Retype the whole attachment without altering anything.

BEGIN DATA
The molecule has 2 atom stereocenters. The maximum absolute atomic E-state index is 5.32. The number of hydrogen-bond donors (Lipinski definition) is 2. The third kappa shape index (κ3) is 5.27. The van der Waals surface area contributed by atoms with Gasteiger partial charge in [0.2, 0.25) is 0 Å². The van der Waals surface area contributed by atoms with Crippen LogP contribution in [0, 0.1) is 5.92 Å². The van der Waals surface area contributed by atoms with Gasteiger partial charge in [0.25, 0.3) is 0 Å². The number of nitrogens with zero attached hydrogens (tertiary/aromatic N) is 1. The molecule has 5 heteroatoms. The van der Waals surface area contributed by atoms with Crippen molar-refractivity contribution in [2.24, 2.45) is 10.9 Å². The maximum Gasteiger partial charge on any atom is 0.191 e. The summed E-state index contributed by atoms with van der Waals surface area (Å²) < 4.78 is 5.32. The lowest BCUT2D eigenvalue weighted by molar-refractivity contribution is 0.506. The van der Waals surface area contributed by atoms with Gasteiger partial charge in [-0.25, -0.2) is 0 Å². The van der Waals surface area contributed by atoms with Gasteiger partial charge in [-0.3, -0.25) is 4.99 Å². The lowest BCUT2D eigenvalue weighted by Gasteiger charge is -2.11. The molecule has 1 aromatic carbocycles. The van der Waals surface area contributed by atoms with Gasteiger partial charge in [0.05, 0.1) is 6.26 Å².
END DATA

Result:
The molecule has 2 atom stereocenters. The maximum absolute atomic E-state index is 5.32. The number of hydrogen-bond donors (Lipinski definition) is 2. The third kappa shape index (κ3) is 5.27. The van der Waals surface area contributed by atoms with Gasteiger partial charge in [0.2, 0.25) is 0 Å². The van der Waals surface area contributed by atoms with Crippen LogP contribution in [0, 0.1) is 5.92 Å². The van der Waals surface area contributed by atoms with Gasteiger partial charge in [0.25, 0.3) is 0 Å². The number of nitrogens with zero attached hydrogens (tertiary/aromatic N) is 1. The molecule has 5 heteroatoms. The van der Waals surface area contributed by atoms with Crippen molar-refractivity contribution in [2.24, 2.45) is 10.9 Å². The maximum Gasteiger partial charge on any atom is 0.191 e. The summed E-state index contributed by atoms with van der Waals surface area (Å²) < 4.78 is 5.32. The lowest BCUT2D eigenvalue weighted by molar-refractivity contribution is 0.506. The van der Waals surface area contributed by atoms with Gasteiger partial charge in [-0.25, -0.2) is 0 Å². The van der Waals surface area contributed by atoms with Gasteiger partial charge in [-0.3, -0.25) is 4.99 Å². The lowest BCUT2D eigenvalue weighted by Gasteiger charge is -2.11. The molecule has 1 aromatic carbocycles. The van der Waals surface area contributed by atoms with Gasteiger partial charge in [0.05, 0.1) is 6.26 Å².